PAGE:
Got Questions? We've got answers from experts and parents who've been there.
We know it's cute when your preschooler can perch on her stepstool to brush her teeth before bed, but the truth is there's no way she's doing a good enough job. Until your child is at least 6 or 7 years old she'll lack the manual dexterity to really remove debris from her teeth effectively, and you'll need to follow up. Tell your child that brushing is a two-person job, and let her brush her own teeth for about one minute, then step in. Don't make her feel like she hasn't done a good job, rather, compliment her work and explain you're just going to finish up. You should also floss your kid's teeth every day -- it's easier if you use the disposable Y-shaped flossing tools. Once your kid is old enough to brush totally on her own, it still pays to be vigilant and follow up. It's common for kids to run the brush under the faucet without actually cleaning. If your child doesn't want you to stand by and watch, explain what can happen if she doesn't take care of her teeth and how uncomfortable major dental work can be. Share a few of your own experiences if you have them. --Richard Laliberte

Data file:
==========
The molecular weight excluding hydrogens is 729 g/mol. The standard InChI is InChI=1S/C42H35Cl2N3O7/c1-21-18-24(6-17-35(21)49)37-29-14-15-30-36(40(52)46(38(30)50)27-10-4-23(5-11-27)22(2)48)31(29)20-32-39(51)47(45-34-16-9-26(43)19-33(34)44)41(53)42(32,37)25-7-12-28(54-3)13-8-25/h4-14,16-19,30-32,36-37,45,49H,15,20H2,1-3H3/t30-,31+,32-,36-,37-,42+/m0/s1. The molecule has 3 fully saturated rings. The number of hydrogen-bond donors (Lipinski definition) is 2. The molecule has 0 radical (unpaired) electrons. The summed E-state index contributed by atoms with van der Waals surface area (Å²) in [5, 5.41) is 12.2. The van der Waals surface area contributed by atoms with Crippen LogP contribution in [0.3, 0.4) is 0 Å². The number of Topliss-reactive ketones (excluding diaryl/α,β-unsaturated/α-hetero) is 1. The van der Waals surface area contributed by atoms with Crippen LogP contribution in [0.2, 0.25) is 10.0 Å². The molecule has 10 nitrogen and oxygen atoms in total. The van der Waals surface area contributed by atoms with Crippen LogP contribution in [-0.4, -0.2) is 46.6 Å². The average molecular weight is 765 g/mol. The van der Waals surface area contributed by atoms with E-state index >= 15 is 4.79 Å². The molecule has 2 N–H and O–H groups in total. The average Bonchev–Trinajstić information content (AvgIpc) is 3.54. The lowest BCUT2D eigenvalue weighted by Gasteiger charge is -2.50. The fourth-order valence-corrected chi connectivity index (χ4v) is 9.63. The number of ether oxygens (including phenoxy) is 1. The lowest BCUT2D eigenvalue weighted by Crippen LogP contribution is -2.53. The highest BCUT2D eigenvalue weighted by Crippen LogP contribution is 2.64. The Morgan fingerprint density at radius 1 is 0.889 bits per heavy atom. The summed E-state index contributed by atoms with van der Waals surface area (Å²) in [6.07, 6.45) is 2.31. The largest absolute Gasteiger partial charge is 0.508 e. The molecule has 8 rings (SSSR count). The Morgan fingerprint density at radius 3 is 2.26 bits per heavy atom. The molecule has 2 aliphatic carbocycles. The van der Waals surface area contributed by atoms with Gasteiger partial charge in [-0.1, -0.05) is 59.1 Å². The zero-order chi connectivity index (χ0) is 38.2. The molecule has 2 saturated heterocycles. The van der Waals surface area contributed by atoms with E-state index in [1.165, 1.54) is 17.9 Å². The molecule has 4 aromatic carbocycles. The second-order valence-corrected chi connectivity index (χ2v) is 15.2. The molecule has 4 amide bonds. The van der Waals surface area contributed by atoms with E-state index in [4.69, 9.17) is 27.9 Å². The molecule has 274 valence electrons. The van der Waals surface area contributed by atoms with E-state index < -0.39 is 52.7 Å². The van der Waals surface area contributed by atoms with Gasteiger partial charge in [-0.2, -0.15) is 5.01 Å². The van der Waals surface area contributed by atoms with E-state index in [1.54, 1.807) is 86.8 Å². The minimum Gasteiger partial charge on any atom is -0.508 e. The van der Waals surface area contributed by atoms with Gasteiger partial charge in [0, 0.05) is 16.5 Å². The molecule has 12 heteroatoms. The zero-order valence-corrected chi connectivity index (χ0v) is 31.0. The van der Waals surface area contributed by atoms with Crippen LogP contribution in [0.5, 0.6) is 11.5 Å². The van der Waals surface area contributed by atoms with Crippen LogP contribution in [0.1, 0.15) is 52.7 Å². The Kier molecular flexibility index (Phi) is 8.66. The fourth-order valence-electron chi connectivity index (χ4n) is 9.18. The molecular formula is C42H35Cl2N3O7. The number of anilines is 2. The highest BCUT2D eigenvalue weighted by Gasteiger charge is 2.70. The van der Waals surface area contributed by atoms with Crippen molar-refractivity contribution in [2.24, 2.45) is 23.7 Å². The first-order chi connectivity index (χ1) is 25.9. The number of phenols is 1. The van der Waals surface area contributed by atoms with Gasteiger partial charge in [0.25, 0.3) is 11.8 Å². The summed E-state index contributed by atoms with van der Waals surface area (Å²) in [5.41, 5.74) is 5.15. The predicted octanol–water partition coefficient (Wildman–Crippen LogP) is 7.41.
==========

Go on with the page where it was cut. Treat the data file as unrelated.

Copyright © 2001. Reprinted with permission from the September 2001 issue of Parents magazine. Updated 2009
The answers from our experts are for educational purposes only. Please always refer to your child's pediatrician and mental health expert for more in-depth advice.